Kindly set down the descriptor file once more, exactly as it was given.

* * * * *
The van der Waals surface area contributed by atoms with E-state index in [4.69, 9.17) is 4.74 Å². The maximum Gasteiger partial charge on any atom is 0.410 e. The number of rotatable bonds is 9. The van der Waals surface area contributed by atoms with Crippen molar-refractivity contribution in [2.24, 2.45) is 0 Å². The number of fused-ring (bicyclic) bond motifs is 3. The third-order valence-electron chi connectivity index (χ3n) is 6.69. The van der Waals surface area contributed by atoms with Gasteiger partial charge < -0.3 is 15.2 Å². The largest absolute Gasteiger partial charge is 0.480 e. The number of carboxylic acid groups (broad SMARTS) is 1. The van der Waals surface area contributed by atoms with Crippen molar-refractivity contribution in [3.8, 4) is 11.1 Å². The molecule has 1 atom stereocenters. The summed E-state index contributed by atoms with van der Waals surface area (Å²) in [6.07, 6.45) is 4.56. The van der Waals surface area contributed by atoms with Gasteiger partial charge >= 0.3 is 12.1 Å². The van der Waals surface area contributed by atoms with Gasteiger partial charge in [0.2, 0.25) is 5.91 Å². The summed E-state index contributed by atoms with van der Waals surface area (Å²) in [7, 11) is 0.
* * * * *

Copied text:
The van der Waals surface area contributed by atoms with E-state index in [4.69, 9.17) is 4.74 Å². The maximum Gasteiger partial charge on any atom is 0.410 e. The number of rotatable bonds is 9. The van der Waals surface area contributed by atoms with Crippen molar-refractivity contribution in [2.24, 2.45) is 0 Å². The number of fused-ring (bicyclic) bond motifs is 3. The third-order valence-electron chi connectivity index (χ3n) is 6.69. The van der Waals surface area contributed by atoms with Gasteiger partial charge < -0.3 is 15.2 Å². The largest absolute Gasteiger partial charge is 0.480 e. The number of carboxylic acid groups (broad SMARTS) is 1. The van der Waals surface area contributed by atoms with Crippen molar-refractivity contribution in [3.8, 4) is 11.1 Å². The molecule has 1 atom stereocenters. The summed E-state index contributed by atoms with van der Waals surface area (Å²) in [6.07, 6.45) is 4.56. The van der Waals surface area contributed by atoms with Gasteiger partial charge >= 0.3 is 12.1 Å². The van der Waals surface area contributed by atoms with Gasteiger partial charge in [0.2, 0.25) is 5.91 Å². The summed E-state index contributed by atoms with van der Waals surface area (Å²) in [7, 11) is 0.